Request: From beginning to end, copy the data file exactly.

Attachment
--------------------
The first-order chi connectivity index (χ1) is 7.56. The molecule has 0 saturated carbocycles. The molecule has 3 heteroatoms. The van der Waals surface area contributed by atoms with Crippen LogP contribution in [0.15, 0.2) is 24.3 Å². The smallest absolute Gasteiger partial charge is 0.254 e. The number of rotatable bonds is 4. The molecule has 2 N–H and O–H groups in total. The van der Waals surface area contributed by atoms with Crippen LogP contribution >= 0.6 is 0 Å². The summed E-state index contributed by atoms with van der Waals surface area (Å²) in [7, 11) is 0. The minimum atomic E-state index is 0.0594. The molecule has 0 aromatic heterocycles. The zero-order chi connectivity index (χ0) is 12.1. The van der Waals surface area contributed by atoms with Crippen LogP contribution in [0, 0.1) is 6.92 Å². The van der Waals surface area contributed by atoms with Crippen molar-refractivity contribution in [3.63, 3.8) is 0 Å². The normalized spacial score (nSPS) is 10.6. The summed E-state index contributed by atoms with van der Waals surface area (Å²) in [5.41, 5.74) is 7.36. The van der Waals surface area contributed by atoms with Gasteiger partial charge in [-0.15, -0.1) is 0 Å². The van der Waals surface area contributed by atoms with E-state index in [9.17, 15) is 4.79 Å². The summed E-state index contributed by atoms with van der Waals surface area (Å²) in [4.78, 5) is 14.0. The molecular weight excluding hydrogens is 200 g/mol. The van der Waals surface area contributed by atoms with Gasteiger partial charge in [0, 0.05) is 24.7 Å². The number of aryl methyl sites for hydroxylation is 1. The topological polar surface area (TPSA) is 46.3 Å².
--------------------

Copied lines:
The first-order chi connectivity index (χ1) is 7.56. The molecule has 0 saturated carbocycles. The molecule has 3 heteroatoms. The van der Waals surface area contributed by atoms with Crippen LogP contribution in [0.15, 0.2) is 24.3 Å². The smallest absolute Gasteiger partial charge is 0.254 e. The number of rotatable bonds is 4. The molecule has 2 N–H and O–H groups in total. The van der Waals surface area contributed by atoms with Crippen LogP contribution >= 0.6 is 0 Å². The summed E-state index contributed by atoms with van der Waals surface area (Å²) in [7, 11) is 0. The minimum atomic E-state index is 0.0594. The molecule has 0 aromatic heterocycles. The zero-order chi connectivity index (χ0) is 12.1. The van der Waals surface area contributed by atoms with Crippen LogP contribution in [0, 0.1) is 6.92 Å². The van der Waals surface area contributed by atoms with Crippen molar-refractivity contribution in [3.63, 3.8) is 0 Å². The normalized spacial score (nSPS) is 10.6. The summed E-state index contributed by atoms with van der Waals surface area (Å²) in [5.41, 5.74) is 7.36. The van der Waals surface area contributed by atoms with Gasteiger partial charge in [-0.15, -0.1) is 0 Å². The van der Waals surface area contributed by atoms with E-state index in [9.17, 15) is 4.79 Å². The summed E-state index contributed by atoms with van der Waals surface area (Å²) in [4.78, 5) is 14.0. The molecular weight excluding hydrogens is 200 g/mol. The van der Waals surface area contributed by atoms with Gasteiger partial charge in [0, 0.05) is 24.7 Å². The number of aryl methyl sites for hydroxylation is 1. The topological polar surface area (TPSA) is 46.3 Å².